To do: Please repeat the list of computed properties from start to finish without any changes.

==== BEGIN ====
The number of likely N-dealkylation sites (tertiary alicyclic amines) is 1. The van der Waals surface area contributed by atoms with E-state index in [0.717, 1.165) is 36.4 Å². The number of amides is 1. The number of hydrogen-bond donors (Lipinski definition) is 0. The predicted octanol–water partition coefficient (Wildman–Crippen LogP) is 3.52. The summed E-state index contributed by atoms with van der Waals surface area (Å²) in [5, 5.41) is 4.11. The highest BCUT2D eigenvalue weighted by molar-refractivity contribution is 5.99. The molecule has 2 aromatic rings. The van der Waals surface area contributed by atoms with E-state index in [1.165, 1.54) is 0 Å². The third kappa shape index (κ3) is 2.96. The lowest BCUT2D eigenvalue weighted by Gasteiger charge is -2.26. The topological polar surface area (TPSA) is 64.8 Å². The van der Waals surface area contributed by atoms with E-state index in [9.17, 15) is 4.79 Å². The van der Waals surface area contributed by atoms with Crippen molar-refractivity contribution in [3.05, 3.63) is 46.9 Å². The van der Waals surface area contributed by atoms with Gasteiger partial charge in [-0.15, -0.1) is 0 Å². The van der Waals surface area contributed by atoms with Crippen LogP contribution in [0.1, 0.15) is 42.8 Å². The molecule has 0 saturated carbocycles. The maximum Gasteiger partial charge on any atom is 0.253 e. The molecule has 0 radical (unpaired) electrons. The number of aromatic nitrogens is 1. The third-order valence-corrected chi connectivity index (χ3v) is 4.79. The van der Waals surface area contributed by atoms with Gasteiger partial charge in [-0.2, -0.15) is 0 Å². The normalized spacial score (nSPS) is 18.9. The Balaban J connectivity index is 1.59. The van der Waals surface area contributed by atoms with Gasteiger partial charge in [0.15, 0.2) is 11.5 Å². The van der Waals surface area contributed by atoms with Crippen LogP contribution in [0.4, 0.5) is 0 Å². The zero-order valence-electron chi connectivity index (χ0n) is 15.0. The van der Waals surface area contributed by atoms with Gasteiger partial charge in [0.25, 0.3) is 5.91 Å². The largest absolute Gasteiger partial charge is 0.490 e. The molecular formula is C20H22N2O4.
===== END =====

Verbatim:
The number of likely N-dealkylation sites (tertiary alicyclic amines) is 1. The van der Waals surface area contributed by atoms with E-state index in [0.717, 1.165) is 36.4 Å². The number of amides is 1. The number of hydrogen-bond donors (Lipinski definition) is 0. The predicted octanol–water partition coefficient (Wildman–Crippen LogP) is 3.52. The summed E-state index contributed by atoms with van der Waals surface area (Å²) in [5, 5.41) is 4.11. The highest BCUT2D eigenvalue weighted by molar-refractivity contribution is 5.99. The molecule has 2 aromatic rings. The van der Waals surface area contributed by atoms with E-state index in [1.165, 1.54) is 0 Å². The third kappa shape index (κ3) is 2.96. The lowest BCUT2D eigenvalue weighted by Gasteiger charge is -2.26. The topological polar surface area (TPSA) is 64.8 Å². The van der Waals surface area contributed by atoms with E-state index in [9.17, 15) is 4.79 Å². The van der Waals surface area contributed by atoms with Crippen molar-refractivity contribution in [3.05, 3.63) is 46.9 Å². The van der Waals surface area contributed by atoms with Gasteiger partial charge in [-0.15, -0.1) is 0 Å². The van der Waals surface area contributed by atoms with Crippen LogP contribution in [0.1, 0.15) is 42.8 Å². The molecule has 0 saturated carbocycles. The maximum Gasteiger partial charge on any atom is 0.253 e. The molecule has 0 radical (unpaired) electrons. The number of aromatic nitrogens is 1. The third-order valence-corrected chi connectivity index (χ3v) is 4.79. The van der Waals surface area contributed by atoms with Gasteiger partial charge in [-0.2, -0.15) is 0 Å². The normalized spacial score (nSPS) is 18.9. The Balaban J connectivity index is 1.59. The van der Waals surface area contributed by atoms with Gasteiger partial charge in [0.15, 0.2) is 11.5 Å². The van der Waals surface area contributed by atoms with Crippen LogP contribution in [0.4, 0.5) is 0 Å². The zero-order valence-electron chi connectivity index (χ0n) is 15.0. The van der Waals surface area contributed by atoms with Gasteiger partial charge in [0.25, 0.3) is 5.91 Å². The largest absolute Gasteiger partial charge is 0.490 e. The molecular formula is C20H22N2O4.